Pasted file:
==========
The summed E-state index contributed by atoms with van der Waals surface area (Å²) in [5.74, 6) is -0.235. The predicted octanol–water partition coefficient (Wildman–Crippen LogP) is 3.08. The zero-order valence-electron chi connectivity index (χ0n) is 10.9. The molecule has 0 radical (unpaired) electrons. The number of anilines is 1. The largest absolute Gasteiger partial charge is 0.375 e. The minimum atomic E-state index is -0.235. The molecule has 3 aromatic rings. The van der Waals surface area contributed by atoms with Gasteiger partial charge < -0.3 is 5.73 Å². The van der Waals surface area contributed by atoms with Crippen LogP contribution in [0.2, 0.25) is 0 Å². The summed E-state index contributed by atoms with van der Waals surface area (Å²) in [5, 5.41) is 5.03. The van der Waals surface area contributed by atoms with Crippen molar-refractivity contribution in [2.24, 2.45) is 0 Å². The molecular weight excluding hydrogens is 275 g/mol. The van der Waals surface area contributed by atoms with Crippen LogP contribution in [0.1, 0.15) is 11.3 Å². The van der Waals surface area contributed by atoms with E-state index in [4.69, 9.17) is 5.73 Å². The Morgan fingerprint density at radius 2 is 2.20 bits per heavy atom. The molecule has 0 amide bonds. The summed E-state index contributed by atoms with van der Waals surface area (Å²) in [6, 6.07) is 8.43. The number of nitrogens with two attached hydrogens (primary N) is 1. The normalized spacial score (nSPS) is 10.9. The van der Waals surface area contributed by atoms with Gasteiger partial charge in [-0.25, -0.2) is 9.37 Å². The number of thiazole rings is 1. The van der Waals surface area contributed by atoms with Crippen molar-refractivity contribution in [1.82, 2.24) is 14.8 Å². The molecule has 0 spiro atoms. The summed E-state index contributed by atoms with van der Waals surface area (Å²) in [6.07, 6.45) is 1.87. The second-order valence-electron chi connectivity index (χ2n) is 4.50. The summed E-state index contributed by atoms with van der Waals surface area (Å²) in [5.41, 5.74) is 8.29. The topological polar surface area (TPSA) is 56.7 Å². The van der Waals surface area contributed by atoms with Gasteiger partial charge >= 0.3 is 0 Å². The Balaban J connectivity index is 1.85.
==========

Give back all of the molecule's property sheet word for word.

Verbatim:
The summed E-state index contributed by atoms with van der Waals surface area (Å²) in [5.74, 6) is -0.235. The predicted octanol–water partition coefficient (Wildman–Crippen LogP) is 3.08. The zero-order valence-electron chi connectivity index (χ0n) is 10.9. The molecule has 0 radical (unpaired) electrons. The number of anilines is 1. The largest absolute Gasteiger partial charge is 0.375 e. The minimum atomic E-state index is -0.235. The molecule has 3 aromatic rings. The van der Waals surface area contributed by atoms with Gasteiger partial charge < -0.3 is 5.73 Å². The van der Waals surface area contributed by atoms with Crippen LogP contribution in [0.2, 0.25) is 0 Å². The summed E-state index contributed by atoms with van der Waals surface area (Å²) in [5, 5.41) is 5.03. The van der Waals surface area contributed by atoms with Crippen molar-refractivity contribution in [2.24, 2.45) is 0 Å². The molecular weight excluding hydrogens is 275 g/mol. The van der Waals surface area contributed by atoms with Crippen LogP contribution in [0.1, 0.15) is 11.3 Å². The van der Waals surface area contributed by atoms with E-state index in [4.69, 9.17) is 5.73 Å². The Morgan fingerprint density at radius 2 is 2.20 bits per heavy atom. The molecule has 0 amide bonds. The summed E-state index contributed by atoms with van der Waals surface area (Å²) in [6, 6.07) is 8.43. The number of nitrogens with two attached hydrogens (primary N) is 1. The normalized spacial score (nSPS) is 10.9. The van der Waals surface area contributed by atoms with Gasteiger partial charge in [-0.25, -0.2) is 9.37 Å². The number of thiazole rings is 1. The van der Waals surface area contributed by atoms with Crippen molar-refractivity contribution in [1.82, 2.24) is 14.8 Å². The molecule has 0 spiro atoms. The summed E-state index contributed by atoms with van der Waals surface area (Å²) in [6.07, 6.45) is 1.87. The second-order valence-electron chi connectivity index (χ2n) is 4.50. The summed E-state index contributed by atoms with van der Waals surface area (Å²) in [5.41, 5.74) is 8.29. The topological polar surface area (TPSA) is 56.7 Å². The van der Waals surface area contributed by atoms with Gasteiger partial charge >= 0.3 is 0 Å². The Balaban J connectivity index is 1.85.